Controversial Theory Suggests Time Travel Can Result In Killing Your Doppelganger
Controversial Theory Suggests Time Travel Can Result In Killing Your Doppelganger 2 August, 2015
So you want to travel back in time and see the past and meet your ancestors? Are you really sure about that? Because if you do that, you will most likely kill your doppelganger.
Many people are fascinated with time travel and more and more scientists seriously consider the idea that traveling to the past or future could be possible under certain circumstances. However, there are some problems to be solved before we can travel backwards in time to meet our ancestors.
A new controversial theory put forward by physicist, Professor Robert Nemiroff suggests that time travel can result in killing your doppelganger.
A version of you exists in a number of alternate universes.
The act of time-traveling would create several versions of you, some living in the present, while others move to the past.
Your doppelgangers will be destined to meet up, and when they do, they will ultimately destroy each other.
It may sound like science fiction, but one theoretical physicist has worked out mathematical equations to show how this might work using our current understanding of science.
'I had heard many times that faster-than-light motion result in backwards time travel,' Robert Nemiroff, a physicist at Michigan Technological University told DailyMail.com 'Even though I am a professional astrophysicist, I didn't understand the details of how this might work.
'So a student and I tried to work out for ourselves a very simple example.'
The example involved a spaceship that would start on a launching pad on Earth, travel at five times the speed of light to a planet about 10 light-years away.
'It is well known - and not controversial - that you can time travel to the future by just travelling quickly in a spaceship and coming back,' said Professor Nemiroff.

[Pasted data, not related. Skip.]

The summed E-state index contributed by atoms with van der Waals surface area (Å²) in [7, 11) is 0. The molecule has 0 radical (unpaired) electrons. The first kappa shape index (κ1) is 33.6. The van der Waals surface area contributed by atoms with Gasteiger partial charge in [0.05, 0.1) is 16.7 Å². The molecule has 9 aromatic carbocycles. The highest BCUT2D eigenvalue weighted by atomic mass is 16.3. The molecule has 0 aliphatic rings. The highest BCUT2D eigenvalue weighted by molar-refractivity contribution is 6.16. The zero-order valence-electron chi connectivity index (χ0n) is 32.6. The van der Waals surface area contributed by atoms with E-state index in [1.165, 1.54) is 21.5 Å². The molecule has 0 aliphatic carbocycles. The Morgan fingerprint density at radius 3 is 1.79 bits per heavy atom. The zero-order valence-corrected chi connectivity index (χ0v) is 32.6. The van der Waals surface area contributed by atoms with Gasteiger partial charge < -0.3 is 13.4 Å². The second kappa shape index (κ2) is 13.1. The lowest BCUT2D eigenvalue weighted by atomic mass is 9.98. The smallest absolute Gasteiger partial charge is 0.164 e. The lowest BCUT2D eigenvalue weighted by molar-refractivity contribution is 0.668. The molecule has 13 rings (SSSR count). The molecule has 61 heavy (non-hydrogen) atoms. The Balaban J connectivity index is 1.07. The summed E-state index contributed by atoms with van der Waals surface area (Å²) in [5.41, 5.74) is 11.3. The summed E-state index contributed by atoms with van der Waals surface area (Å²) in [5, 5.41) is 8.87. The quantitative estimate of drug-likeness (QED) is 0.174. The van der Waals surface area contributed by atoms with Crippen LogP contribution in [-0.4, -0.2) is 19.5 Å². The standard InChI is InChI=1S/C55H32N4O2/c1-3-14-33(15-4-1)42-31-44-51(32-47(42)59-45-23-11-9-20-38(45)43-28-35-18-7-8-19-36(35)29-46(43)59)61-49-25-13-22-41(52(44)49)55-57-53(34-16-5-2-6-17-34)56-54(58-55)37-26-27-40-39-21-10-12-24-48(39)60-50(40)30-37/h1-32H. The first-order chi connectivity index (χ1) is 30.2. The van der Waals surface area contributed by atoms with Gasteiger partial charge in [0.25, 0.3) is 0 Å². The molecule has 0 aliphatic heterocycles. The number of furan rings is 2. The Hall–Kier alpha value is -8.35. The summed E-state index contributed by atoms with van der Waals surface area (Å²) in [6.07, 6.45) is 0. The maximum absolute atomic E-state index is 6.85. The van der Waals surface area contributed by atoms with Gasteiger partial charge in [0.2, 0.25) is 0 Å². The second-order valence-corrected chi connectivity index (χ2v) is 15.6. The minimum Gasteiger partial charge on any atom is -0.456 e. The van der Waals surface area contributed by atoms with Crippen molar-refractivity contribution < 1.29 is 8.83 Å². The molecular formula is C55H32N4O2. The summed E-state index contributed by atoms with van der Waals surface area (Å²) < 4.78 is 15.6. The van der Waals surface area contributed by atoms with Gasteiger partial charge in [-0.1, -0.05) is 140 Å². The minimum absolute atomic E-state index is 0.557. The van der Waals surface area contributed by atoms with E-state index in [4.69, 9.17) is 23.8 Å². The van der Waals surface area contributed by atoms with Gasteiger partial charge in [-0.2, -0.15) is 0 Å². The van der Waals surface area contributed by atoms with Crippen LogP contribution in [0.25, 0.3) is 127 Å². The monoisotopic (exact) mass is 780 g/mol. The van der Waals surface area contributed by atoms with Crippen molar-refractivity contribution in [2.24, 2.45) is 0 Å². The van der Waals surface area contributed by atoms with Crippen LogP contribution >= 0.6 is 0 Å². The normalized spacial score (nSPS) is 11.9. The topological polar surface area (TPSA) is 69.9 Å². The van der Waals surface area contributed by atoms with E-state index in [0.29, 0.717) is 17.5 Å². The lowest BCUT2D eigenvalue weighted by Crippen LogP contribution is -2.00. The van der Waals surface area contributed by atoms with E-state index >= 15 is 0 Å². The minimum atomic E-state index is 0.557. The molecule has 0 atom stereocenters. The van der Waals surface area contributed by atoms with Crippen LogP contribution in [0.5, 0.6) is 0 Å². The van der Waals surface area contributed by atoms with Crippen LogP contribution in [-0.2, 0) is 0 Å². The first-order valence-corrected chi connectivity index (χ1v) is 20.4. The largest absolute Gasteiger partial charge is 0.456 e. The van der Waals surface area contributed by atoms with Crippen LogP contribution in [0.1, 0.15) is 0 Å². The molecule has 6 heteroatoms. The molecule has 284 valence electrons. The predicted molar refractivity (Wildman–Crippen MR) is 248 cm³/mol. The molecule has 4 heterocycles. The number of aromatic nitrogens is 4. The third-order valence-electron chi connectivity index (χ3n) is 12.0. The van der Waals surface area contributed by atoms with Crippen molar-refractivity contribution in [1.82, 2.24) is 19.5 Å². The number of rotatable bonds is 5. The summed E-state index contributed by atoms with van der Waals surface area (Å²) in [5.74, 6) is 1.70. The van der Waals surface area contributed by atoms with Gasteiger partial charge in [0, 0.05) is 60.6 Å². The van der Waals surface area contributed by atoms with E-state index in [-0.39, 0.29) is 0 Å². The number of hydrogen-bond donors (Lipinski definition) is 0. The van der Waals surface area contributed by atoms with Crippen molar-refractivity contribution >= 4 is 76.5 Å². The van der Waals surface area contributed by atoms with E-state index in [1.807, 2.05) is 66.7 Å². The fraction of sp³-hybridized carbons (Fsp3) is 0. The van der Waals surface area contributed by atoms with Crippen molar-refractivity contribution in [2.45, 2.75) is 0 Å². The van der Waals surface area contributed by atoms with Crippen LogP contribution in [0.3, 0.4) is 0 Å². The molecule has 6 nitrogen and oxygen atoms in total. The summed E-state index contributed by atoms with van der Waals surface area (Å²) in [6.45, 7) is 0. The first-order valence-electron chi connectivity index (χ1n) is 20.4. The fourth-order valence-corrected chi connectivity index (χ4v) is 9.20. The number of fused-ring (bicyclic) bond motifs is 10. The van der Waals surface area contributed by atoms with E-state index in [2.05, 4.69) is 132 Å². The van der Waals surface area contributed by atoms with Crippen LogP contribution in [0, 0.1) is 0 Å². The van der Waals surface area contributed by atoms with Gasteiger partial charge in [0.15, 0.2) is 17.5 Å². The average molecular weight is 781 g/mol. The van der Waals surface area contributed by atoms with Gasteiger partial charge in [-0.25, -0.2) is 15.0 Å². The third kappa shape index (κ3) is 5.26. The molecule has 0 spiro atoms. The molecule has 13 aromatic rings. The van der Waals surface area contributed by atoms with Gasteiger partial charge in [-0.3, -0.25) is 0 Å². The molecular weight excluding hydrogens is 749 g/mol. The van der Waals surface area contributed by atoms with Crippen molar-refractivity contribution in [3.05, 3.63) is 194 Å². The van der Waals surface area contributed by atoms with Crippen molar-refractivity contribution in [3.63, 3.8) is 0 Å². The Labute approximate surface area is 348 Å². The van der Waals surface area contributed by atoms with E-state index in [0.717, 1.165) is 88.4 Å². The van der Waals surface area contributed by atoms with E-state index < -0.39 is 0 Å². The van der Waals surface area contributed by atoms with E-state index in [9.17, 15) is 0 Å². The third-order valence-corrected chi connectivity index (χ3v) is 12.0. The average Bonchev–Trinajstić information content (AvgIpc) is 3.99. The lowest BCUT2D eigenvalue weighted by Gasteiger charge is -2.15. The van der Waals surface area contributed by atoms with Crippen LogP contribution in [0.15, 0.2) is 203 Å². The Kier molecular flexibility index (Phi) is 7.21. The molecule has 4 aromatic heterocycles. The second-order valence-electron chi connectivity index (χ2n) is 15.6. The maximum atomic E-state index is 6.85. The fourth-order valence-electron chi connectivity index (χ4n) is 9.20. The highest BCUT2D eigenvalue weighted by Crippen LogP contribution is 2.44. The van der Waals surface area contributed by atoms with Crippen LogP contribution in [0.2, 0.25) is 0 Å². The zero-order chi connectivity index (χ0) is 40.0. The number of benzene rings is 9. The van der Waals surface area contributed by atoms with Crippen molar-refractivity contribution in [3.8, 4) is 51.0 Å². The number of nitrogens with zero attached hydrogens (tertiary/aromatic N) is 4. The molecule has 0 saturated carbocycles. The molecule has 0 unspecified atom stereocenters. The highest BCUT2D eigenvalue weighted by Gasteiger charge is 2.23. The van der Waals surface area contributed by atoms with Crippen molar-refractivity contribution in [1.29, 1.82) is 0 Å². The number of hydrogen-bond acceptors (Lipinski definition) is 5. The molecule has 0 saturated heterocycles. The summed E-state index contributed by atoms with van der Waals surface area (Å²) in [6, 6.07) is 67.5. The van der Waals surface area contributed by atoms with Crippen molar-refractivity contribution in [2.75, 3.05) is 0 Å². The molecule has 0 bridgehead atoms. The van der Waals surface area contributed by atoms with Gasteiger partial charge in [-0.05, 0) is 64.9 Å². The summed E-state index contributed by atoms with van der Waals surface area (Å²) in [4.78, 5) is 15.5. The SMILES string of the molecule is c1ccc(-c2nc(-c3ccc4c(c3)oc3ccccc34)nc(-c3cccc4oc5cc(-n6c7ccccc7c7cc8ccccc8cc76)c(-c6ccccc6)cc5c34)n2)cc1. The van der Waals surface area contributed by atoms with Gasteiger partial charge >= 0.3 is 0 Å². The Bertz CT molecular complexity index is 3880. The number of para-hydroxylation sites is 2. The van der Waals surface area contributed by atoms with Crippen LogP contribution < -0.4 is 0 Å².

'The closer one goes to the speed of light, and the longer the trip, the further into the future you can go.
'But what about the past? Can you get to the past simply by just travelling in a spaceship?'
The only way this could happen was to assume that the spaceship could travel faster than the speed of light, and return.
'Although in retrospect the equations were simple, it took us quite some effort to figure out how this might work,' said Professor Nemiroff.
'Even so, the only solutions we could find involved these strange pairs of travellers popping into and out of existence.
'We speculated that one member of this pair must have a strange type of negative mass, while the other has normal positive mass.'
Using Professor Nemiroff's equations, it turned out that a pair of ghost-ships, one with negative mass and one with positive mass, would appear out of thin air.
In the latest thought experiment, a spaceship would start on a launching pad on Earth, travel at five times the speed of light to a planet about 10 light-years away. Because the light from the spaceship travels slower than the spaceship, after it returns, Earthlings would see images of the spaceship on its way out.
Because the light from the spaceship travels slower than the spaceship, after it returns, Earthlings would see images of the spaceship on its way out, and another on its way back.
Eight years later, an image of the spaceship sitting on the launch pad will still be visible, as would two images of the spaceship on its outbound and return flights.
After about 10 years, the phantom spaceship pairs would destroy each other and there would only one spaceship sitting on the landing pad.
The same thing would happen with any object travelling back in time.
'For example, if in Doctor Who, two Doctors were standing right next to each other, we found that a third Doctor must exist, of negative mass, hurtling away faster than light,' explained Professor Nemiroff.
'This third Doctor is destined to meet up with one of the original Doctors and, together, disappear. This superluminal Doctor would also appear to be moving time-backwards.'
The thought experiment creates more questions than it answers. For instance, what would the doppelgangers be made of? And which would be the 'real one'?
The physicist says he doesn't have the answers, but in any case, he doesn't think this would ever be a reality.
'Unfortunately, it does not seem possible for physical things to travel faster than light, and that is a crucial step,' he said.
'We can make shadows and light spots from laser pointers appear to move that fast, but no one has ever been able to make something physical - with mass - move that fast.
'So time travel to the past seems impossible, at least presently.'
Professor Nemiroff's equations are described in a paper published in May in the preprint journal arXiv.